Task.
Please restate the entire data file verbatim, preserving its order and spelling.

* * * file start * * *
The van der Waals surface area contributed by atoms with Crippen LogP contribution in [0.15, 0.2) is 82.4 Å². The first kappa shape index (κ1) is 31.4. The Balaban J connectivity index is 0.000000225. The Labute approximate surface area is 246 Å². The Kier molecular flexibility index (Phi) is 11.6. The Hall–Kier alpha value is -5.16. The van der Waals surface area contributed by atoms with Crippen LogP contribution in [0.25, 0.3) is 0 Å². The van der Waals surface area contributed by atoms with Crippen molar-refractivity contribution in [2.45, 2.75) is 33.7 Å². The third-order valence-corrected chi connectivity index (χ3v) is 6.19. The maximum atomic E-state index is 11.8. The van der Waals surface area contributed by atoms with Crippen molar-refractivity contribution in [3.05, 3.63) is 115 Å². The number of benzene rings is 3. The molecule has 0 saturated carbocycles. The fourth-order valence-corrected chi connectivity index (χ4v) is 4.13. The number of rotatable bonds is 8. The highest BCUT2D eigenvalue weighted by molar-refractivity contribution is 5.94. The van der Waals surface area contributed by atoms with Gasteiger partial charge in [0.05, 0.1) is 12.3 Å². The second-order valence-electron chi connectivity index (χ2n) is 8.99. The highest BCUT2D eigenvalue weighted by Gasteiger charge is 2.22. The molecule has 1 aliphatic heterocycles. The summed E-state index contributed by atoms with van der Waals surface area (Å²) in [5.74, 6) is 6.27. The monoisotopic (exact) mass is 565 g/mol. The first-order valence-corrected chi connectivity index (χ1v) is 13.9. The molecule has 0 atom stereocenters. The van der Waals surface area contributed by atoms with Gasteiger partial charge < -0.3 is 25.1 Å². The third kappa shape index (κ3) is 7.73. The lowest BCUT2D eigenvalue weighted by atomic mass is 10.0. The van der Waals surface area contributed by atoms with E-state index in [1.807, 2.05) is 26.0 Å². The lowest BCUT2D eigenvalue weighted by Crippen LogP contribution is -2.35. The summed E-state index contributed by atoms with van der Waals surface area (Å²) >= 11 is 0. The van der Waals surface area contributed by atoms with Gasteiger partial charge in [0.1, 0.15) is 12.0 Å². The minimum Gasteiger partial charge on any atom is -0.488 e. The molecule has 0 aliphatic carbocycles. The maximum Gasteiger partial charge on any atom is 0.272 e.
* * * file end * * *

The van der Waals surface area contributed by atoms with Crippen LogP contribution in [0.15, 0.2) is 82.4 Å². The first kappa shape index (κ1) is 31.4. The Balaban J connectivity index is 0.000000225. The Labute approximate surface area is 246 Å². The Kier molecular flexibility index (Phi) is 11.6. The Hall–Kier alpha value is -5.16. The van der Waals surface area contributed by atoms with Crippen LogP contribution in [0.25, 0.3) is 0 Å². The van der Waals surface area contributed by atoms with Crippen molar-refractivity contribution in [2.45, 2.75) is 33.7 Å². The third-order valence-corrected chi connectivity index (χ3v) is 6.19. The maximum atomic E-state index is 11.8. The van der Waals surface area contributed by atoms with Crippen molar-refractivity contribution in [3.05, 3.63) is 115 Å². The number of benzene rings is 3. The molecule has 0 saturated carbocycles. The fourth-order valence-corrected chi connectivity index (χ4v) is 4.13. The number of rotatable bonds is 8. The highest BCUT2D eigenvalue weighted by molar-refractivity contribution is 5.94. The van der Waals surface area contributed by atoms with Gasteiger partial charge in [0.05, 0.1) is 12.3 Å². The second-order valence-electron chi connectivity index (χ2n) is 8.99. The highest BCUT2D eigenvalue weighted by Gasteiger charge is 2.22. The molecule has 1 aliphatic heterocycles. The summed E-state index contributed by atoms with van der Waals surface area (Å²) in [5.74, 6) is 6.27. The monoisotopic (exact) mass is 565 g/mol. The first-order valence-corrected chi connectivity index (χ1v) is 13.9. The molecule has 0 atom stereocenters. The van der Waals surface area contributed by atoms with Gasteiger partial charge < -0.3 is 25.1 Å². The third kappa shape index (κ3) is 7.73. The lowest BCUT2D eigenvalue weighted by atomic mass is 10.0. The van der Waals surface area contributed by atoms with E-state index in [1.807, 2.05) is 26.0 Å². The lowest BCUT2D eigenvalue weighted by Crippen LogP contribution is -2.35. The summed E-state index contributed by atoms with van der Waals surface area (Å²) >= 11 is 0. The van der Waals surface area contributed by atoms with Gasteiger partial charge in [0.1, 0.15) is 12.0 Å². The minimum Gasteiger partial charge on any atom is -0.488 e. The molecule has 0 aliphatic carbocycles. The maximum Gasteiger partial charge on any atom is 0.272 e.